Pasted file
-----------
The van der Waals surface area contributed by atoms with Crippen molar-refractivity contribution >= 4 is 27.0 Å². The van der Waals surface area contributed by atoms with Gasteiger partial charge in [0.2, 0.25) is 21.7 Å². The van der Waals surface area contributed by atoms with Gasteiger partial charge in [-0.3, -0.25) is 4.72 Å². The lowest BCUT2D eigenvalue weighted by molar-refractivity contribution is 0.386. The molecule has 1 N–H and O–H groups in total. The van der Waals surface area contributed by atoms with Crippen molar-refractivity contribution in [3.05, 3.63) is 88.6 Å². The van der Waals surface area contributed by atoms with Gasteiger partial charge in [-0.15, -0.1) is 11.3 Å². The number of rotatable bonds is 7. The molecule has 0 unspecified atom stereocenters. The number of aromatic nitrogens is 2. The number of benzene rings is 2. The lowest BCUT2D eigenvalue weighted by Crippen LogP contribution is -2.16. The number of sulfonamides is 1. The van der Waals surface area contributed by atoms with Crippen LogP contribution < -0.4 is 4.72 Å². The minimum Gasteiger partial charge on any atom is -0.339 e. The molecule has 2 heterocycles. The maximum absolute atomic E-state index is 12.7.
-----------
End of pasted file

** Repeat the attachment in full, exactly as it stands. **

The van der Waals surface area contributed by atoms with Crippen molar-refractivity contribution >= 4 is 27.0 Å². The van der Waals surface area contributed by atoms with Gasteiger partial charge in [0.2, 0.25) is 21.7 Å². The van der Waals surface area contributed by atoms with Gasteiger partial charge in [-0.3, -0.25) is 4.72 Å². The lowest BCUT2D eigenvalue weighted by molar-refractivity contribution is 0.386. The molecule has 1 N–H and O–H groups in total. The van der Waals surface area contributed by atoms with Crippen molar-refractivity contribution in [3.05, 3.63) is 88.6 Å². The van der Waals surface area contributed by atoms with Gasteiger partial charge in [-0.15, -0.1) is 11.3 Å². The number of rotatable bonds is 7. The molecule has 0 unspecified atom stereocenters. The number of aromatic nitrogens is 2. The number of benzene rings is 2. The lowest BCUT2D eigenvalue weighted by Crippen LogP contribution is -2.16. The number of sulfonamides is 1. The van der Waals surface area contributed by atoms with Crippen LogP contribution < -0.4 is 4.72 Å². The minimum Gasteiger partial charge on any atom is -0.339 e. The molecule has 2 heterocycles. The maximum absolute atomic E-state index is 12.7.